Why does the Bible take being a sluggard so seriously? After all, the book of Ecclesiastes says: “Then I considered all that my hands had done and the toil I had expended in doing it, and behold, all was vanity and a striving after wind, and there was nothing to be gained under the sun” (Ecclesiastes 2:11 ESV).
While it is true that our earthly work is not eternal, it does have eternal value because it is shaping us as people who “beholding the glory of the Lord, are being transformed into the same image from one degree of glory to another” (2 Corinthians 3:18 ESV). Jesus said: “‘My Father is working until now, and I am working” (John 5:17 ESV). As God’s image-bearers, we too were created for work. Even before sin entered the world, Adam and Eve were put in the Garden of Eden “to work it and keep it” (Genesis 2:15 ESV). After the curse of sin began to take its toll, work that was originally good became toilsome and began to seem futile, as the writer of Ecclesiastes has so poignantly described above.
Yet the same author concludes his search for meaning by saying: “There is nothing better for mortals than to eat and drink and find enjoyment in their toil” (Ecclesiastes 2:24 ESV). The book of Ecclesiastes also contrasts the cursed vapor-like nature of our work with the lasting nature of God’s work: “Whatever God does endures forever” (Ecclesiastes 3:14 ESV). At the end of all things when there is a new heaven and a new earth, the writer of Revelation says: “No longer will there be anything accursed, but the throne of God and of the Lamb will be in it, and his servants will serve him” (Revelation 22:3 ESV). It appears, then, that heaven will involve more than just aimlessly floating on clouds. Rather, it will involve serving God. But this serviceable work will not be futile–it will be similar to the goodness of Adam and Eve’s original work, but even better, since God will be powerfully present in each and every moment!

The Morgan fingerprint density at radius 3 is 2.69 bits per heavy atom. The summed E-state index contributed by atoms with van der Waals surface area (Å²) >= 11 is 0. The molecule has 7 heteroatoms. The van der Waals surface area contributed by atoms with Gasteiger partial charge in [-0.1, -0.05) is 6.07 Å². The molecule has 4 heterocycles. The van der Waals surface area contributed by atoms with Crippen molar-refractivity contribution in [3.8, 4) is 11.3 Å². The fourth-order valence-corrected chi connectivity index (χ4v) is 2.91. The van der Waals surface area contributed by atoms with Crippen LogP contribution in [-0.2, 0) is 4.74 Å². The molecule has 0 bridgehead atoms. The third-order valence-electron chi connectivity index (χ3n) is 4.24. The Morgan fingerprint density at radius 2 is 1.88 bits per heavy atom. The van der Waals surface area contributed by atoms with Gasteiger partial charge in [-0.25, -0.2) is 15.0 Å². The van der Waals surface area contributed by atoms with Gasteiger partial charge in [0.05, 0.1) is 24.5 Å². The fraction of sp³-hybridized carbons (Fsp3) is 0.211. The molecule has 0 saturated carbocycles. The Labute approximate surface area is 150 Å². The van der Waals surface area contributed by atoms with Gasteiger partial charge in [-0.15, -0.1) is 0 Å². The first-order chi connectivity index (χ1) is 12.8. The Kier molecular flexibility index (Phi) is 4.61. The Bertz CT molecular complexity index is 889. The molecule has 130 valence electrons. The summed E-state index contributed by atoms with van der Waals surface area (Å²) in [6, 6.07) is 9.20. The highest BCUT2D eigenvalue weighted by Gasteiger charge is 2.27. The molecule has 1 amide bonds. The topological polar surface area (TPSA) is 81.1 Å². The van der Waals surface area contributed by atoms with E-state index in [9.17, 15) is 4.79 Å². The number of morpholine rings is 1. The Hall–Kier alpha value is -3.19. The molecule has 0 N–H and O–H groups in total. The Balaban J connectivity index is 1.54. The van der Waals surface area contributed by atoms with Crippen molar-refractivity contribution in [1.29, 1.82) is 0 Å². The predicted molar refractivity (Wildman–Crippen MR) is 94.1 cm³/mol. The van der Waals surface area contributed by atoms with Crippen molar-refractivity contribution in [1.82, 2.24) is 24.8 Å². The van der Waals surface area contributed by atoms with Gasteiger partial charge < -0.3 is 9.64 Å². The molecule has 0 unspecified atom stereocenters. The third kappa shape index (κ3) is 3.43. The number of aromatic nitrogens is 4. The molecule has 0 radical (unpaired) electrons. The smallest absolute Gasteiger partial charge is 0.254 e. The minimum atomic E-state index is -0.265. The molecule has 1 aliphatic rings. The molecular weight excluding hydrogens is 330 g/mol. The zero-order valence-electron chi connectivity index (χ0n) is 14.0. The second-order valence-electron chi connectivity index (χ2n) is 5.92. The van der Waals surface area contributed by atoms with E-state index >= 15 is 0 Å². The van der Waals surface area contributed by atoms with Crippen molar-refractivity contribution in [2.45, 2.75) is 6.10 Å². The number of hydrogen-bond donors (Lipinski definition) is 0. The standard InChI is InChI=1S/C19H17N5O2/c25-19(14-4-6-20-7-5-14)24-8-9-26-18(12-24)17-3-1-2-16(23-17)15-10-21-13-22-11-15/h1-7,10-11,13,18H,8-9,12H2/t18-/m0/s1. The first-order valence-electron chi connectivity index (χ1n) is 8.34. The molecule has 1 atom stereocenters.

We do not have to wait until heaven to work. When we engage in meaningful work here on earth, we live as his image-bearers, showing the world what God is like. God is the Creator, and so we create good, true, and beautiful work to share with others. God is a God of order, and so we imitate him by ordering the created world (perhaps by filing yet another stack of papers or folding the laundry–again!). God is a healer, and so we seek to bring healing to our corners of the earth and the people who cross our paths according to His divine plan. Working in this way and finding enjoyment in it on earth creates foretastes of what heaven will be like, while recognizing that the fullness and fulfillment of glory have not yet come. Until He comes, we work humbly and joyfully, “for we are his workmanship, created in Christ Jesus for good works, which God prepared beforehand, that we should walk in them” (Ephesians 2:10 ESV).
When we consider the ant, we get a visual reminder to avoid laziness and instead devote ourselves to meaningful work. Proverbs warns us of the dangers of laziness by showing us marks of a sluggard to avoid in our own lives. The Bible commends work as an imitation of God and gives hope that in eternity, work will still be a part of life; it will no longer be toilsome but joyful and worshipful. In the meantime, believers can work in hope, trusting that we honor God by enjoying the work that He has prepared for us to do.